LAFAYETTE, Ga. — Without law enforcement or the victim's family present, Walker County's state court judge dismissed a case against a woman whose false report to 911 led the police to a Rossville home, where an officer killed a man in his kitchen.
Judge Billy Mullinax entered a nolle prosse order, dismissing the misdemeanor charge, in the case of 66-year-old Dorothy Marie Gass on June 13. The Georgia Bureau of Investigation had arrested Gass on Feb. 23 for the false report of a crime.
Police say Gass lied to a 911 dispatcher, informing them that her daughter-in-law, Amy Gass, had threatened to kill her children and herself. When officers responded to a home in Rossville, they shot and killed Amy Gass' father, Mark Parkinson.
Diana Parkinson, Mark Parkinson's widow, learned about the dismissal Monday when she met with Lookout Mountain Judicial Circuit District Attorney Herbert "Buzz" Franklin. Her attorney, Jason Thompson, said Franklin seemed embarrassed when he delivered the news.
"I'm very, very disappointed in the judicial system and how it worked in this case," Diana Parkinson told the Times Free Press.
Asked about his decision, Mullinax told the Times Free Press on Friday, "I do hundreds of cases. That name doesn't ring a bell. I don't know anything about it."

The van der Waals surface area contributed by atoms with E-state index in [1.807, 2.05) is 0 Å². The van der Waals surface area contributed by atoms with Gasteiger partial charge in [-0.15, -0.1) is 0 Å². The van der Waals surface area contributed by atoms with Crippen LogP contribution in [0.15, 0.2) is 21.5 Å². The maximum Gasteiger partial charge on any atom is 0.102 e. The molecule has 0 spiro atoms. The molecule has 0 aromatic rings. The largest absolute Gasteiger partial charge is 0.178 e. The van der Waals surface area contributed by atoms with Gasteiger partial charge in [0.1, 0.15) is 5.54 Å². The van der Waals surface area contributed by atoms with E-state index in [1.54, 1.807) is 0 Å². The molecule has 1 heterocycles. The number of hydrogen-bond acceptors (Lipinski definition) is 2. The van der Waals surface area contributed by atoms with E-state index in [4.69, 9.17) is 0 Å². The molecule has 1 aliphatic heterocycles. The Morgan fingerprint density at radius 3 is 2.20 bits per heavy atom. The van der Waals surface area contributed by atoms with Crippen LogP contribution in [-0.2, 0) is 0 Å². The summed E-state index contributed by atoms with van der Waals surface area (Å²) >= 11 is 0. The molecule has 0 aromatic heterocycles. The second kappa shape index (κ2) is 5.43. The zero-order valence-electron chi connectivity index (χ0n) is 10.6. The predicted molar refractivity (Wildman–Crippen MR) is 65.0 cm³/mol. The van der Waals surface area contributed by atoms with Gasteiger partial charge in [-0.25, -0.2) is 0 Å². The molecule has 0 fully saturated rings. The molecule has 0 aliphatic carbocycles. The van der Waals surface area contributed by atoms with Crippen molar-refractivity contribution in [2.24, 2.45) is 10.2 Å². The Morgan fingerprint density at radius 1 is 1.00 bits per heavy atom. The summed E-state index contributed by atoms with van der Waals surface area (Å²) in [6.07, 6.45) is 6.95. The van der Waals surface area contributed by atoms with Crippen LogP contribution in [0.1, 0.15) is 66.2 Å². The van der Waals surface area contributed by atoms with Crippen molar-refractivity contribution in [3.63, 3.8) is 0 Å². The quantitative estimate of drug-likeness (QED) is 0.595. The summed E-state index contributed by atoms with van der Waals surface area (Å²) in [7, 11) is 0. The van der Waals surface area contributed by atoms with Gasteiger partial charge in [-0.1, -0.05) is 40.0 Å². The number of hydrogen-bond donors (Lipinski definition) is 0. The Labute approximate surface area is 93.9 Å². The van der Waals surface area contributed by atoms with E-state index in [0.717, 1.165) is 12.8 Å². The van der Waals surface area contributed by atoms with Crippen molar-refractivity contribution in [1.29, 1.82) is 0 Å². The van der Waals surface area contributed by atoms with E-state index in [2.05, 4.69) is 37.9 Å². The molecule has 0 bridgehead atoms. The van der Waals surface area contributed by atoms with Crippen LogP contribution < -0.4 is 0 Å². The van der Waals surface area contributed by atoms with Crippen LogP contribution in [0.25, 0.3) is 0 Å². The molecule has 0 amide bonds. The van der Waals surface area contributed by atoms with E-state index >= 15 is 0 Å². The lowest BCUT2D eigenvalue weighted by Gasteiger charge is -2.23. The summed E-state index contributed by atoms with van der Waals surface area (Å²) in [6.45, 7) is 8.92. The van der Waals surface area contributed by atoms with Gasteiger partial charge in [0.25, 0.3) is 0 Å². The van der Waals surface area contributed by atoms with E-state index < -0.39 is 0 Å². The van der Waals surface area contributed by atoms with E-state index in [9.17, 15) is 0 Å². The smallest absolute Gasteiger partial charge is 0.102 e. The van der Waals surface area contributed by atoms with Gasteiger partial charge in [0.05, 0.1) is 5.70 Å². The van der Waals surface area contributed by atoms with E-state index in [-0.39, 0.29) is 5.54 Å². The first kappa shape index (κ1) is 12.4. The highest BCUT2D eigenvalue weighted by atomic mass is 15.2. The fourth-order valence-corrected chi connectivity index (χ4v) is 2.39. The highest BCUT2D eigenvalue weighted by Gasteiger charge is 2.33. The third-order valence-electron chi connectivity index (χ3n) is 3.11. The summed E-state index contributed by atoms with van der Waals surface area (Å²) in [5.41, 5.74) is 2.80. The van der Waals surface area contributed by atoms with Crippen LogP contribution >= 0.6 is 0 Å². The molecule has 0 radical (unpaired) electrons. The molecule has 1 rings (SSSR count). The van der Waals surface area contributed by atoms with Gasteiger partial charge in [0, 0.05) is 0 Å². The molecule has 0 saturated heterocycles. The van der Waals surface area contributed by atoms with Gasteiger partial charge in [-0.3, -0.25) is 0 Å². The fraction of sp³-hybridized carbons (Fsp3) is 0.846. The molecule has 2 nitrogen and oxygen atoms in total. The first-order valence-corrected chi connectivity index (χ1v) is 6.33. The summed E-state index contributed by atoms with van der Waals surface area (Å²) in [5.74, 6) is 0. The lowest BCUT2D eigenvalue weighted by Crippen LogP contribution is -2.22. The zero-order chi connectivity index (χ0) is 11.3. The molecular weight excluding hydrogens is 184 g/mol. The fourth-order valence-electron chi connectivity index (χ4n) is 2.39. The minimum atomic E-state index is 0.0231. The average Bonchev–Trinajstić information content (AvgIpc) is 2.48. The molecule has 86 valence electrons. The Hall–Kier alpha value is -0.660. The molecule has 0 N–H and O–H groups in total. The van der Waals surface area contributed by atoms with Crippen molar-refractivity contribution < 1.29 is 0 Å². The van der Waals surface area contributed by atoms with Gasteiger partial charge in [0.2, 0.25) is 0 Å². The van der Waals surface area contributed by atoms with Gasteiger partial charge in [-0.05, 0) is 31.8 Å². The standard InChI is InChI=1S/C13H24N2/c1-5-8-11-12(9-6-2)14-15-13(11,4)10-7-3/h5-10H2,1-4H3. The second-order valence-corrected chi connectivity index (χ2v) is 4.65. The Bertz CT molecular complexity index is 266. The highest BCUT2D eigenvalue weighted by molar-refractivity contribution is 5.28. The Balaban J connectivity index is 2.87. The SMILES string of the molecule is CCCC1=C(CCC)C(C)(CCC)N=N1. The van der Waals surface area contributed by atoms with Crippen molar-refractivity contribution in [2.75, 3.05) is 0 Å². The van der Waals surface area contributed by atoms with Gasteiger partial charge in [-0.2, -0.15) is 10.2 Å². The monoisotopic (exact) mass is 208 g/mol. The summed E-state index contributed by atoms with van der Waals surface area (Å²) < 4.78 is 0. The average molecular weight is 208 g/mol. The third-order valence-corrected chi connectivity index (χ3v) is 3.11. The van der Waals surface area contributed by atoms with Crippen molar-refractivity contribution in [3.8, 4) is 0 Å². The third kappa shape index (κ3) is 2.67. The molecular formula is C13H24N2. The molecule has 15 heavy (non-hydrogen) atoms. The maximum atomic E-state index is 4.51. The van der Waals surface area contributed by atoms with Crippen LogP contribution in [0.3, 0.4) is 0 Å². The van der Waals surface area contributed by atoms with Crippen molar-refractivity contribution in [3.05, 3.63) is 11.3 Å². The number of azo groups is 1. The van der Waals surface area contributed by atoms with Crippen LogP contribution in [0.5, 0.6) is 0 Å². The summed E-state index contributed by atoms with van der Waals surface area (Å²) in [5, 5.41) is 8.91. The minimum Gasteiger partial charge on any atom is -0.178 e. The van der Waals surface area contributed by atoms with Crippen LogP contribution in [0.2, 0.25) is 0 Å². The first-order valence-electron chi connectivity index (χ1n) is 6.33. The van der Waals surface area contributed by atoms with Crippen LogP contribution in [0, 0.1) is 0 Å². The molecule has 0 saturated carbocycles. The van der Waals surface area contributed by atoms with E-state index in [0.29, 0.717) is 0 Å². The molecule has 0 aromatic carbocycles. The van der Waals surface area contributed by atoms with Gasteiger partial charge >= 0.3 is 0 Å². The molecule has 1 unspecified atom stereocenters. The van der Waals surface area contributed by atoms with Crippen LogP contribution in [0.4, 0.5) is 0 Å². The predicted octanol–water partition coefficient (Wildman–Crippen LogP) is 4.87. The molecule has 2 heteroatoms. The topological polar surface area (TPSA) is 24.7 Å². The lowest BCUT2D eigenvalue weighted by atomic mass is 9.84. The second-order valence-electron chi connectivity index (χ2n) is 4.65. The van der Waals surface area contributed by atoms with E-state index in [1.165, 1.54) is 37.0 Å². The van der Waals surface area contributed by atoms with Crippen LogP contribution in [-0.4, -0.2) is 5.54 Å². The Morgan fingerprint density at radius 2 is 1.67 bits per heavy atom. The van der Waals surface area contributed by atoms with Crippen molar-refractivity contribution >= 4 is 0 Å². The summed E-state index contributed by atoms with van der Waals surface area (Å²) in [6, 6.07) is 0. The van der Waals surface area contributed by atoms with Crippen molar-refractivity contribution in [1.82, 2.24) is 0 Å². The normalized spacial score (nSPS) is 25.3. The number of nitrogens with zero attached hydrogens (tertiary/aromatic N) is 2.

After a reporter explained the background of the case and how Mark Parkinson died, State Court Solicitor Pat Clements said, "A man ended up dead?" He and Mullinax said they did not know about the shooting of Mark Parkinson, a retired hospice nurse.
Thompson does not believe Mullinax and Clements were unaware of the background of Gass' case, as they said.
"That's a small county," Thompson said. "I have friends across the state who know about this case. For them to say, 'What's that? I don't know what that is.' That's a load of crap."
"The gloves are off," he added. "This is it, because we've cooperated as much as possible. Diana has been an absolute saint this whole time. And for them to do this and to act this way afterward? They should have hat in hand, saying, 'Please, for the love of God, I'm so sorry.' For the second time, the justice system has let her down."